Legion of Super-Heroes Re-Read – The Secret Origin of Bouncing Boy͟ (Adventure Comics #301 – October, 1962)


It’s recruitment time again for the Legion—which, we’re told, is a once-a-year day. Pretty funny, then, that in the four years since they first appeared, we’ve seen them recruit Superboy, Supergirl, Brainiac 5, Mon-El, Bouncing Boy, Sun Boy, Star Boy, Shrinking Violet and Ultra Boy—nine members, and mostly male, so the one-time one boy/one girl rule doesn’t explain it away. Plus we’re told it’s been some years since Bouncing Boy joined. Once again, the “one per year” rule defies belief if the kids are all supposed to be under 18.

So We’ve seen many recruitment days already, but this is the first time we see what would become a Legion tradition—the rejects. So far, all the applicants we’ve seen have eventually made the cut. Here we start to see the likes of Lester Spiffany, whose super-power is that he’s rich (hey, it works for Batman!) and Storm Boy. These unworthies are soundly dismissed by the Legion: “It hasn’t been nice meeting you!” Cosmic Boy tells Lester. “We don’t want your ilk in our club!” the Triplicate Girls tell Storm Boy as they manhandle him away from the clubhouse.

Storm Boy’s crime was that he used a mechanical device to generate storms. “No one can join the Legion unless they have a genuine super-power of their own which works without the aid of mechanical devices!” says Cosmic Boy, followed by “Triplicate Girl, get rid of this faker!”

Yeah, ya know, Cos, this is the first your readers have heard of this “no mechanical devices” clause, so maybe Storm Boy didn’t know about it either? Maybe you could be, I dunno, a little less of a dick to the poor kid? I mean, you’re already on the splash page telling Bouncing Boy, “Bouncing around like a rubber ball may amuse you, but Legion members must have might powers…” Seriously, dude you sound like one of Louis Winthorpe’s friends from trading places. Have you, Lightning Lad and Sun Boy found a fourth for squash yet? We know you can’t ask Chameleon Boy, because he’s one of those. I won’t even get started on Triplicate Girl’s abusive behavior. I mean, maybe it’s not her fault that as soon as she gets mad at someone, she’s ganging up on them.

All of this serves as a framing sequence to the tale of how Bouncing Boy joined the Legion, which is cool, because he became a member off-panel a few months earlier. It’s a fun story about being an underdog, and about how a plus-sized messenger boy (who isn’t very attentive to his job) became a hero after mistaking an experimental serum for a bottle of soda. At first, the Legionnaires aren’t impressed by his bouncing power. (Although, in the story, Cosmic Boy is a lot less arrogant when he rejects BB, and Saturn Girl is downright a apologetic! It’s Lightning Lad who says, “You can bounce… so what?”) When he later stops an electrically powered villain because his bouncing power keeps him from being grounded, he wins membership. There’s a bit of a continuity glitch here. None of the Legionnaires in the story can fly, because, it’s explained, “the Legion” had not yet invented flight belts. Except that the Legionnaires were able to fly using jets from their first appearance. And they didn’t invent the flight belts, Superman did. And he didn’t do it for another ten years on their timeline. But we’ll just decide to find all those inconsistencies charming.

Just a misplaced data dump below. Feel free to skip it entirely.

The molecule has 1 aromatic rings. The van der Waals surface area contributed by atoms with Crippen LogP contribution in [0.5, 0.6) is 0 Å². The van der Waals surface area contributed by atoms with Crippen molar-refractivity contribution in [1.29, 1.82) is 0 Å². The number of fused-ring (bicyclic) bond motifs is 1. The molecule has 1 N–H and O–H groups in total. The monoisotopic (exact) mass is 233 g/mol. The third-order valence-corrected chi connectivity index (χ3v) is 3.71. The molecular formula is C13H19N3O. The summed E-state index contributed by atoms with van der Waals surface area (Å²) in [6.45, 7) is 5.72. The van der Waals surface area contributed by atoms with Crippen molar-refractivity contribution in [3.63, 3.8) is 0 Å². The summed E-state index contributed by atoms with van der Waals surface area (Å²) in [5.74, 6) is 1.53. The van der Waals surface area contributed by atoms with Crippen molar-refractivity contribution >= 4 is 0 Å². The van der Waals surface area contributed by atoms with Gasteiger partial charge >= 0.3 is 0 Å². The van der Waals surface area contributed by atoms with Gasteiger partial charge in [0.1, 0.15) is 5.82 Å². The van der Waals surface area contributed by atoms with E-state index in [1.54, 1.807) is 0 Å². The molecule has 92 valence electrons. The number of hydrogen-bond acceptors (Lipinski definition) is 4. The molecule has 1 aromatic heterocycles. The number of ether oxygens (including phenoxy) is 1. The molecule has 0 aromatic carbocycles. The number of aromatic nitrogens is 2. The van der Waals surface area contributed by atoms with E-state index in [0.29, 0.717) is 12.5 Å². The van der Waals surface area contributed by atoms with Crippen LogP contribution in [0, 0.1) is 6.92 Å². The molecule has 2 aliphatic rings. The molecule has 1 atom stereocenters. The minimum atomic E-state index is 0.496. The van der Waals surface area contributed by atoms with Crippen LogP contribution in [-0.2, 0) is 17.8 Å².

Less charming, sad to say, is the artwork of veteran penciler John Forte on his first Legion assignment. Or maybe it’s too charming, and that’s the problem. It’s not streamlined and futuristic enough to meet the needs of a story set 1000 years in the future. Multiple characters, including the unfortunate Storm Boy, are shown wearing eyeglasses. Shops are shown to be brick structures with glass windows, fronted by concrete sidewalks. Costumes on extras are unimaginative. In short, it looks like the artist is drawing a story set in 1962, which just doesn’t fit. Indeed, the only futuristic aspect of the story—aside from trappings already present in all Legion stories—are the scripto-plates presented by fans for Lightning Lad to sign with his dupli-writing stylus. And this is just a terrible idea. He signs one autograph and it shows up on hundreds of pads? Who wants a mass-produced autograph?

Not a strong entry, but a Bouncing Boy story is always going to be fun.

Firsts: Rejected applicants, Legion Story without Superboy or Supergirl

Bastard People Count – three —or is it five? Cosmic Boy, Lightning Lad and Triplicate Girl

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